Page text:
The testing consisted of exposing the weapons to 25 hours of heavy dust conditions over two months. During that testing period, 6,000 rounds were fired from each of ten weapons of each type. The weapons with the fewest failures (usually jams) were rated highest. Thus the XM8 finished first, SCAR second, 416 third and M4 last. In response, the army said it was satisfied with the M4s performance, but was considering equipping it with a heavier barrel (to lessen overheating) and more effective magazines (27 percent of the M4s 882 jams were magazine related.) The army noted that the M4 fired over 98 percent of its rounds without problems. The army had been forced by Congress to conduct the tests. Congress was responding to complaints by the troops.

The XM8 had 127 jams, the SCAR 226 and the 416 had 233. Thus the M-4 had nearly eight times as many jams as the XM8, the rifle designed to replace it. The M4 had nearly four times the jams of the SCAR and 416, which were basically M4 type rifles with a different gas handling systems. Any stoppage is potentially fatal for the soldier holding the rifle. Thus the disagreement between the army brass, and the troops who use the weapons in combat.

In dusty places like Iraq and Afghanistan, you have to clean your M16 and M4 rifles constantly, otherwise the combination of carbon and dust in the chamber will cause jams. The army and marines both decided to stick with their current weapons, rather than adopt an easier to maintain weapon, like the XM8 or H&K 416, because of the billion or so dollars it would cost to switch rifles.

If the issue were put to a vote, the troops would vote for a rifle using a short-stroke system (like the XM8, SCAR or H&K 416). But the military is not a democracy, so the troops spend a lot of time cleaning their weapons, and hoping for the best. The debate involves two intertwined attitudes among senior army commanders. First, they don't want the hassle, and possible embarrassment, of switching to a new rifle. Second, they are anticipating a breakthrough in weapons technology that will make a possible a much improved infantry weapon. This is likely to happen later, rather than sooner, but the generals keep obsessing over it.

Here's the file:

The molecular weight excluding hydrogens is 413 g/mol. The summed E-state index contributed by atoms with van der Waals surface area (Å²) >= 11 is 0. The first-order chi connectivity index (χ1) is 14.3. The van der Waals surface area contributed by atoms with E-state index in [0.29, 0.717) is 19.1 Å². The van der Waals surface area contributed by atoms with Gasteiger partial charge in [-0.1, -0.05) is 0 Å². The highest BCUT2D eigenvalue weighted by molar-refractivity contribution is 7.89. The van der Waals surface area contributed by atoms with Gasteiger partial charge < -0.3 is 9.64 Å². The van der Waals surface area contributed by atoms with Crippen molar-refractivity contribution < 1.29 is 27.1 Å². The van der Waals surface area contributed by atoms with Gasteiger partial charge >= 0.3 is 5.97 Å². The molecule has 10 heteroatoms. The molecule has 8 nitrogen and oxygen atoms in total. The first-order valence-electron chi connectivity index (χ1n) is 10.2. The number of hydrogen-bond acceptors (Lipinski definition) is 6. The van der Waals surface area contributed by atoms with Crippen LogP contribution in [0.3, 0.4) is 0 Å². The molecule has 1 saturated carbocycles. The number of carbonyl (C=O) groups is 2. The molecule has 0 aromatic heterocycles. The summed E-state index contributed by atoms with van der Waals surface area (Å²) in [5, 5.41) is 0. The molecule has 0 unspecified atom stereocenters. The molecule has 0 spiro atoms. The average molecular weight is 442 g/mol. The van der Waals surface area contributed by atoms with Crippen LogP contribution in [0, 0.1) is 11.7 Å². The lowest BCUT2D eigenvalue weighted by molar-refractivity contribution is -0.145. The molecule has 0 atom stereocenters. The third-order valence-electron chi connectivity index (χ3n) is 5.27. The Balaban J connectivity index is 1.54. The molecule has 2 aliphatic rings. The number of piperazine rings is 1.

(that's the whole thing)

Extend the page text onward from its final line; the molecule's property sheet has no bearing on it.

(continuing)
Earlier efforts to just get the troops a more reliable rifle have failed. Back in 2005, the U.S. Army's design for a new assault rifle, the XM8, was cancelled. But now the manufacturer has incorporated one of the key components of the XM8, into M4 rifles, and calls the hybrid the H&K 416. Heckler & Koch (H&K) designed the XM8, which was based on an earlier H&K rifle, the G36. SOCOM is using the 416, but no one else is (except for a few police departments).

H&K developed the 416, for SOCOM, at the same time the XM8 was being evaluated by the army. SOCOM got the first 416s in 2004, a year before the army cancelled the XM8. The 416 looks like the M4, for the only thing that has changed is the gas system that automatically extracts the cartridge after the bullet has been fired, and loads the next round. SOCOM can buy pretty much whatever they want, the U.S. Army cannot. SOCOM listens to what its troops want, the army often doesn't. In trying to avoid embarrassment and scandal, the army leadership is blundering into it anyway. Now the issue is getting revived, and is getting more attention from Congress. The army doesn't like that either.